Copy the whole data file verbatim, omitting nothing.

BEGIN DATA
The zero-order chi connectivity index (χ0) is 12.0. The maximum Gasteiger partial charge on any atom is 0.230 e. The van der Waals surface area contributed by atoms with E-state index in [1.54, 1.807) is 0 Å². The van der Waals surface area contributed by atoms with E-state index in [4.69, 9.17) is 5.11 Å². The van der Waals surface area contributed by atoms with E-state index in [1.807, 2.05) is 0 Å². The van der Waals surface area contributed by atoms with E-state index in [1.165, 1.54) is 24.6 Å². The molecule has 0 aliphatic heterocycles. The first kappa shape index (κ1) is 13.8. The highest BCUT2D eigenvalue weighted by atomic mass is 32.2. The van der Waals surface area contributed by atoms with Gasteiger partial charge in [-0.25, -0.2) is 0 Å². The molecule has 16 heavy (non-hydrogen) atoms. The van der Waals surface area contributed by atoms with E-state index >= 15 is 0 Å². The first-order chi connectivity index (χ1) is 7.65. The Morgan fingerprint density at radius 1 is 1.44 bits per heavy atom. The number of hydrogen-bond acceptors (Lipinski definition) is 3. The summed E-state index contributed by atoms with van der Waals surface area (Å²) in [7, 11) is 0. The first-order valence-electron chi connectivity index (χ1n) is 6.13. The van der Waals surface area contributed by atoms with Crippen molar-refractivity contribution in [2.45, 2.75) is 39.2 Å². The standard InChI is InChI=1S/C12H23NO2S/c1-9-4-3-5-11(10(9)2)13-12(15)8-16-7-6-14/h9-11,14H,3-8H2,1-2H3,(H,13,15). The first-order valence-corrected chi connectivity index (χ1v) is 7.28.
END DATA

The zero-order chi connectivity index (χ0) is 12.0. The maximum Gasteiger partial charge on any atom is 0.230 e. The van der Waals surface area contributed by atoms with E-state index in [1.54, 1.807) is 0 Å². The van der Waals surface area contributed by atoms with E-state index in [4.69, 9.17) is 5.11 Å². The van der Waals surface area contributed by atoms with E-state index in [1.807, 2.05) is 0 Å². The van der Waals surface area contributed by atoms with E-state index in [1.165, 1.54) is 24.6 Å². The molecule has 0 aliphatic heterocycles. The first kappa shape index (κ1) is 13.8. The highest BCUT2D eigenvalue weighted by atomic mass is 32.2. The van der Waals surface area contributed by atoms with Gasteiger partial charge in [-0.25, -0.2) is 0 Å². The molecule has 16 heavy (non-hydrogen) atoms. The van der Waals surface area contributed by atoms with E-state index >= 15 is 0 Å². The first-order chi connectivity index (χ1) is 7.65. The Morgan fingerprint density at radius 1 is 1.44 bits per heavy atom. The number of hydrogen-bond acceptors (Lipinski definition) is 3. The summed E-state index contributed by atoms with van der Waals surface area (Å²) in [7, 11) is 0. The first-order valence-electron chi connectivity index (χ1n) is 6.13. The van der Waals surface area contributed by atoms with Crippen molar-refractivity contribution in [2.45, 2.75) is 39.2 Å². The standard InChI is InChI=1S/C12H23NO2S/c1-9-4-3-5-11(10(9)2)13-12(15)8-16-7-6-14/h9-11,14H,3-8H2,1-2H3,(H,13,15). The first-order valence-corrected chi connectivity index (χ1v) is 7.28.